In this study, we demonstrated that CSF flow from the cranial compartment to the spinal subarachnoid space is faster after stroke. We observed that oedema-independent ICP rise is present 18 hours after cortical photothrombotic stroke in rats and that this ICP rise correlates to faster movement of CSF tracer to the spinal subarachnoid space.
Resistance to CSF outflow is increased at 18 and 24 hours post-stroke in cortical and striatal ischaemia models, respectively [10, 11]. We expected stroke animals to have decreased and delayed movement of CSF tracer to the spinal subarachnoid space, indicative of impaired and slowed CSF movement which would possibly explain ICP rise at 24 hours post-stroke . Our data show that animals experiencing an ICP rise post-stroke had faster transit of CSF tracer to the spinal subarachnoid space, while animals that did not experience ICP rise post-stroke were similar to sham animals. This observation was further confirmed when we identified a correlation between ICP rise at 18 hours post-stroke and Evans blue transit time to the C7-T1 spinal subarachnoid space. These findings show that changes to CSF flow post-stroke are linked to ICP rise; however, it remains unclear if ICP rise is the direct result of these changes or vice versa. Previous studies have observed increased transport of CSF tracer into the extracranial lymphatics system and through arachnoid projections with increased ICP [17, 18]. It is possible that increased CSF transit to the spinal subarachnoid space occurs in response to ICP rise following impaired CSF drainage via another cranial drainage pathway post-stroke. This is a possible compensatory mechanism given that CSF drains along spinal nerve routes extending from intervertebral spaces and into the peripheral lymphatics located in the sacral spine .
Despite faster transit to the C7-T1 subarachnoid space, the maximum amount of tracer present at this region between 0 to 90 minutes post-infusion was not significantly different. The lack of significant difference between the groups suggests that increased CSF secretion may not be involved in the ICP rise we observe. If CSF secretion was increased in animals experiencing ICP rise, then we would expect maximum observed contrast to be lower as the tracer becomes more dilute.
We investigated whether oedema could be the underlying cause of ICP elevation at 18 hours post-stroke, perhaps contributing to faster Evans blue transport to the spinal subarachnoid space. We found that oedema volume did not correlate with either ΔICP rise or T50%max. This finding is in line with our previous report that oedema does not correlate with ICP rise at 24 hours after transient MCAo  and with work showing similar observations after permanent MCAo . Oedema volumes were assessed early and would likely be greater at later time points. However, we still observe ICP rise from 18 to 21 hours, which suggests that mechanisms other than oedema contribute to ICP rise and increased tracer movement after photothrombotic stroke.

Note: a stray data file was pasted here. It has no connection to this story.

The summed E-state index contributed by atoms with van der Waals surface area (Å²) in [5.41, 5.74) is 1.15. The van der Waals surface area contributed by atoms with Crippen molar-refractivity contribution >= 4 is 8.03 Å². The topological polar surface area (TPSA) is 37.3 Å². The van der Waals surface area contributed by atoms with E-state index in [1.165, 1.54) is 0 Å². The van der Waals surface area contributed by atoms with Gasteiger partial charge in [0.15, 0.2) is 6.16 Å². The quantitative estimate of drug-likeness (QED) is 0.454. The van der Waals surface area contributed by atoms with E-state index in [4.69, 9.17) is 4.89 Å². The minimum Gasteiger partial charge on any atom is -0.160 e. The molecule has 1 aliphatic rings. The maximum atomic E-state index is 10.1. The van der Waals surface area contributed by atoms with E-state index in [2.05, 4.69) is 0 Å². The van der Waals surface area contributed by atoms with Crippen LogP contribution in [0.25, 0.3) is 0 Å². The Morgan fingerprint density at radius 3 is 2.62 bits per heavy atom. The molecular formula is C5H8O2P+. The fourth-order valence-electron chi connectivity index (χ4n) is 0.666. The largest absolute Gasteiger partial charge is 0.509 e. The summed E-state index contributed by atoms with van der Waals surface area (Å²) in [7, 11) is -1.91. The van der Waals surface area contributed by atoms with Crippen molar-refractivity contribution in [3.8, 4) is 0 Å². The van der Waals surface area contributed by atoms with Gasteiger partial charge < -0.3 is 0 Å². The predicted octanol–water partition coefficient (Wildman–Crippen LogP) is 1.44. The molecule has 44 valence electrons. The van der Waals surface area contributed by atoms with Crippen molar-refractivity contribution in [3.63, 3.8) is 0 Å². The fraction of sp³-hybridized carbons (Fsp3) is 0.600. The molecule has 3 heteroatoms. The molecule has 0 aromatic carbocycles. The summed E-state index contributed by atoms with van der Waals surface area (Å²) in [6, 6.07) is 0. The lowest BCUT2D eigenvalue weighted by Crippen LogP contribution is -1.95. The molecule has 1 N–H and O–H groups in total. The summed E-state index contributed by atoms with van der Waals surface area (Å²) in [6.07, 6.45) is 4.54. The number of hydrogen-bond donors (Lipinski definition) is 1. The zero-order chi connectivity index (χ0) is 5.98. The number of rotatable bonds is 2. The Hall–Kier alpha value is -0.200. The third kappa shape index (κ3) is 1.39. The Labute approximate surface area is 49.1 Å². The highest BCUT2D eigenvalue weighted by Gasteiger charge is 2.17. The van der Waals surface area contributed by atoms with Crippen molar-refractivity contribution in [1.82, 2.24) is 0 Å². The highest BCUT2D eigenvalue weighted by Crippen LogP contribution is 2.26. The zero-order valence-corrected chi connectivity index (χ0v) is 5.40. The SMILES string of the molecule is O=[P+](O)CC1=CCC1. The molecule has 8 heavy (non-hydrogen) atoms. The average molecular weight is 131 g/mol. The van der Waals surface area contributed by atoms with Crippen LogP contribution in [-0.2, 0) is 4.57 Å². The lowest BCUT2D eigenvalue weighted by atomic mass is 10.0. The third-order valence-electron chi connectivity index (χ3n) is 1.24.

In this study, 6 out of 12 stroke animals had ICP rise 18 hours post-stroke. This ICP rise was smaller than we previously reported with MCAo at 24 hours and photothrombotic stroke at 22 to 24 hours post-stroke [8, 9, 19]. Here, we used a photothrombotic technique to produce a cortical ischaemia instead of a striatal ischaemia. This was the preferred model for our study of CSF flow as we aimed to maintain choroid plexus integrity throughout our experiments. MCAo, a striatal stroke model, reduces blood flow to the choroid plexus by around 62% and causes choroidal oedema leading to reduced blood-CSF barrier integrity and increased CSF secretion . Further, the earlier time point of our investigation may explain the smaller ICP rise, as we would expect ICP to continue to rise and peak at 22 hours post-stroke as previously observed . We chose this time point to observe any changes that may contribute to ICP rise as we expect changes to reduce later as the system returns to normal.
Experiments to elucidate physiological CSF dynamics are challenging and often involve some sort of intervention. In this study, we infused the CSF tracer, Evans blue, directly into the lateral ventricles of the animals [18, 21, 22]. This type of intervention has the potential to disturb normal CSF dynamics; however, this technique is widely used and we took care to limit the infusion rate to lower than that of CSF production (2.66–2.84 µl/min) to maintain the integrity of the system as much as possible .
Several CSF drainage hypotheses have been presented in recent years and we are yet to meet a consensus on the topic [24–26]. In recent years, lymphatic drainage of CSF from both the cranium and the spinal space have gained merit in the field, with several groups demonstrating the presence of CSF tracers in the peripheral lymphatic system, primarily the cervical lymphatics [21, 27–30]. This may be an interesting direction of investigation to understand how CSF drainage is altered post-stroke.